Thursday, December 14, 2000
Impact on Abortion
Changing law won't be simple or easy
By Kristina Goetz
The Cincinnati Enquirer
While the abortion lines were drawn during the election, it is unclear what will happen next.
Although George W. Bush's opposition to abortion is well established, Congress is nearly evenly divided, which could make any legislation tough to pass.
It's just that the situation is so unclear at the moment, said Carole Rogers, director of Planned Parenthood Affiliates of Ohio. With the numbers being so close, it's hard to know how it might play out.
Some abortion-rights supporters say the stakes could be high in a Bush administration, that the makeup of the Supreme Court could be reshaped for a generation, endangering a woman's right to choose an abortion.
Conservatives, though, hope that if Mr. Bush gets the opportunity to appoint justices to the high court, he will choose those who are hard-line against abortion.
But both sides are beginning to realize that the nomination of a partisan justice would not win Senate approval, where Republicans and Democrats are evenly split.
Mr. Bush stated throughout the campaign that he opposes abortion except in cases of rape, incest and to save the life of the mother. He also said he would sign a bill that would ban a type of late-term procedure that is often called partial-birth abortion.
He maintains he would not use abortion as a litmus test to appoint justices, though he has indicated the justices he most admires are Antonin Scalia and Clarence Thomas. Those two justices are widely viewed as the court's two most resolute conservatives and reliable foes of court rulings extending abortion rights.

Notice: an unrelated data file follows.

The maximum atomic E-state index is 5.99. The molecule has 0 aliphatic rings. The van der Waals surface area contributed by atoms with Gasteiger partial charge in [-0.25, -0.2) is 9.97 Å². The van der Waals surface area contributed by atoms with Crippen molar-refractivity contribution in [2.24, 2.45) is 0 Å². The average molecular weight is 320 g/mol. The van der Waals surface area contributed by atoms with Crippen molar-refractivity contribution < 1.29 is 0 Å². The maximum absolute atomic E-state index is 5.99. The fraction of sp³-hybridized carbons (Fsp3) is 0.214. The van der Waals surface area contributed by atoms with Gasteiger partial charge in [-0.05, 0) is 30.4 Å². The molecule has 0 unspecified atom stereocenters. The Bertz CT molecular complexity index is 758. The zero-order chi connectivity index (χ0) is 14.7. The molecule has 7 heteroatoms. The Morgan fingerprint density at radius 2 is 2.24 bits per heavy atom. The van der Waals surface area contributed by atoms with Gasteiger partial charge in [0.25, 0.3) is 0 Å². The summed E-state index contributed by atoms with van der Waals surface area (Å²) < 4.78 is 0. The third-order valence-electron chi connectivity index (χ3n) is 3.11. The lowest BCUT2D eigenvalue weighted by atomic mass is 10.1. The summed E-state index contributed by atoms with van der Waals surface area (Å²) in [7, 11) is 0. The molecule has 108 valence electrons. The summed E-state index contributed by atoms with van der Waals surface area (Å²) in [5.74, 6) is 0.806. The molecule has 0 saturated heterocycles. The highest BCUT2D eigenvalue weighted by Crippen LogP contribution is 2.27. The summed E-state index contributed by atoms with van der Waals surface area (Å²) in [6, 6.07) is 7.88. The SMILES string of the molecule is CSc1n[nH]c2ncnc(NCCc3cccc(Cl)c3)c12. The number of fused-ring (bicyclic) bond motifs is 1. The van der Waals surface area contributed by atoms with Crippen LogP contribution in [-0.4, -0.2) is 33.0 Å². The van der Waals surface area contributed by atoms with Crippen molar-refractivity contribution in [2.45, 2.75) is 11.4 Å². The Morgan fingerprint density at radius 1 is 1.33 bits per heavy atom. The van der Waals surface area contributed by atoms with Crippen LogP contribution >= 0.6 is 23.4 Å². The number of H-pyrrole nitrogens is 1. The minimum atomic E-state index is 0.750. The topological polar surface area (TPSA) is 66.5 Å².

Dr. John Willke of Finneytown, who founded the Right to Life Movement 30 years ago with his wife, said if any anti-abortion legislation makes it to Mr. Bush's desk he thinks the president would sign it.
He's more pro-life than his father, he said.
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TELL US WHAT YOU THINK
Local voters just glad it's over
Lawmakers talk conciliation
Ohio could reap the spoils
Tristate Republicans could win appointments
Kentuckians see friend in Bush
Tristate scholars consider lessons, impact of election
Impact on Abortion
Impact on Education
Impact on Environment/energy
Impact on Health Care
Impact on Social Security
Bush electors in the Tristate